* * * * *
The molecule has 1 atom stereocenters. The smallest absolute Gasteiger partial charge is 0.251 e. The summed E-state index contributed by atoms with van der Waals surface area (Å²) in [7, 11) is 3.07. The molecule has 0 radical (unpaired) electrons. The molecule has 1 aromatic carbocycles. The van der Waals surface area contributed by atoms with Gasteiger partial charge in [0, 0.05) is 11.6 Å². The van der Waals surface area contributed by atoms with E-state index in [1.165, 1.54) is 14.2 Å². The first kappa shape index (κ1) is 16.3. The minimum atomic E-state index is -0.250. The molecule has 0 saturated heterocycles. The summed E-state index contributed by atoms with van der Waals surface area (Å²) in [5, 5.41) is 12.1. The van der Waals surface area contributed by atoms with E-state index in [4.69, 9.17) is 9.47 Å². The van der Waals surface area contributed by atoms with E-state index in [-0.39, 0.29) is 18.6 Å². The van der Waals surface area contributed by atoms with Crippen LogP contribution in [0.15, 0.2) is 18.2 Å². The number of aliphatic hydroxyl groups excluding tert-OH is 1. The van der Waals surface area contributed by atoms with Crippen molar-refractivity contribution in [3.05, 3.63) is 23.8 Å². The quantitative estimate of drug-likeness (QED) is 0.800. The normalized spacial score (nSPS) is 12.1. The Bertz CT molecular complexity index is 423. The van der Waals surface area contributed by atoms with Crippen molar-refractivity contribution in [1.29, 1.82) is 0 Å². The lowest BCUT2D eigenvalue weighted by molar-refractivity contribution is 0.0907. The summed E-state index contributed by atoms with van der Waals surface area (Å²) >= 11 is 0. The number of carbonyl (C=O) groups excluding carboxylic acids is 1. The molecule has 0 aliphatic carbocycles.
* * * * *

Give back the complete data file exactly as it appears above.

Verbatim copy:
The molecule has 1 atom stereocenters. The smallest absolute Gasteiger partial charge is 0.251 e. The summed E-state index contributed by atoms with van der Waals surface area (Å²) in [7, 11) is 3.07. The molecule has 0 radical (unpaired) electrons. The molecule has 1 aromatic carbocycles. The van der Waals surface area contributed by atoms with Gasteiger partial charge in [0, 0.05) is 11.6 Å². The van der Waals surface area contributed by atoms with E-state index in [1.165, 1.54) is 14.2 Å². The first kappa shape index (κ1) is 16.3. The minimum atomic E-state index is -0.250. The molecule has 0 saturated heterocycles. The summed E-state index contributed by atoms with van der Waals surface area (Å²) in [5, 5.41) is 12.1. The van der Waals surface area contributed by atoms with E-state index in [4.69, 9.17) is 9.47 Å². The van der Waals surface area contributed by atoms with E-state index in [-0.39, 0.29) is 18.6 Å². The van der Waals surface area contributed by atoms with Crippen LogP contribution in [0.15, 0.2) is 18.2 Å². The number of aliphatic hydroxyl groups excluding tert-OH is 1. The van der Waals surface area contributed by atoms with Crippen molar-refractivity contribution in [3.05, 3.63) is 23.8 Å². The quantitative estimate of drug-likeness (QED) is 0.800. The normalized spacial score (nSPS) is 12.1. The Bertz CT molecular complexity index is 423. The van der Waals surface area contributed by atoms with Crippen molar-refractivity contribution in [1.29, 1.82) is 0 Å². The lowest BCUT2D eigenvalue weighted by molar-refractivity contribution is 0.0907. The summed E-state index contributed by atoms with van der Waals surface area (Å²) >= 11 is 0. The number of carbonyl (C=O) groups excluding carboxylic acids is 1. The molecule has 0 aliphatic carbocycles.